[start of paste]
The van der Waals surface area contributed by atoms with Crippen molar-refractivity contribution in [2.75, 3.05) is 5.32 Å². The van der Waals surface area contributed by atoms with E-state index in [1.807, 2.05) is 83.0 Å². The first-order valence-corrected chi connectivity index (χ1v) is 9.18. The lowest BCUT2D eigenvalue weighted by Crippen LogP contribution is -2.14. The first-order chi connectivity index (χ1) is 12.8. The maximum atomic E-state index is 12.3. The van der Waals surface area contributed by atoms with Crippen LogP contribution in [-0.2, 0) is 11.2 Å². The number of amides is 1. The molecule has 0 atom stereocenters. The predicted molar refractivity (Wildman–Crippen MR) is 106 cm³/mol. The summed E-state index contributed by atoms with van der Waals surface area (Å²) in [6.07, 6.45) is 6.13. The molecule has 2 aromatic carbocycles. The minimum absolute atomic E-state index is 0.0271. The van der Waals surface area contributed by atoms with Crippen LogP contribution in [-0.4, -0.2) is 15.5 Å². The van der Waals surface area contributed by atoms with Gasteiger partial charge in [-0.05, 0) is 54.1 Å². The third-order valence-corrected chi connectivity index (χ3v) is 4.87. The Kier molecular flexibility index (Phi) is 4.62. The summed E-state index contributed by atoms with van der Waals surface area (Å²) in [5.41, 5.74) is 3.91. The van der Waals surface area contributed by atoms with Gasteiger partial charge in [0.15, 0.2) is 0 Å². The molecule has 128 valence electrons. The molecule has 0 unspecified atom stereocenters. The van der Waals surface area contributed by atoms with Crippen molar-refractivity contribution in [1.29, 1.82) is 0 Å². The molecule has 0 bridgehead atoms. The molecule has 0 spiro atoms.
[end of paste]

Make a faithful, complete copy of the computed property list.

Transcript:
The van der Waals surface area contributed by atoms with Crippen molar-refractivity contribution in [2.75, 3.05) is 5.32 Å². The van der Waals surface area contributed by atoms with E-state index in [1.807, 2.05) is 83.0 Å². The first-order valence-corrected chi connectivity index (χ1v) is 9.18. The lowest BCUT2D eigenvalue weighted by Crippen LogP contribution is -2.14. The first-order chi connectivity index (χ1) is 12.8. The maximum atomic E-state index is 12.3. The van der Waals surface area contributed by atoms with Crippen LogP contribution in [-0.2, 0) is 11.2 Å². The number of amides is 1. The molecule has 0 atom stereocenters. The predicted molar refractivity (Wildman–Crippen MR) is 106 cm³/mol. The summed E-state index contributed by atoms with van der Waals surface area (Å²) in [6.07, 6.45) is 6.13. The molecule has 2 aromatic carbocycles. The minimum absolute atomic E-state index is 0.0271. The van der Waals surface area contributed by atoms with Crippen LogP contribution in [-0.4, -0.2) is 15.5 Å². The van der Waals surface area contributed by atoms with Gasteiger partial charge in [-0.05, 0) is 54.1 Å². The third-order valence-corrected chi connectivity index (χ3v) is 4.87. The Kier molecular flexibility index (Phi) is 4.62. The summed E-state index contributed by atoms with van der Waals surface area (Å²) in [5.41, 5.74) is 3.91. The van der Waals surface area contributed by atoms with Gasteiger partial charge in [0.15, 0.2) is 0 Å². The molecule has 128 valence electrons. The molecule has 0 unspecified atom stereocenters. The van der Waals surface area contributed by atoms with Crippen molar-refractivity contribution in [1.29, 1.82) is 0 Å². The molecule has 0 bridgehead atoms. The molecule has 0 spiro atoms.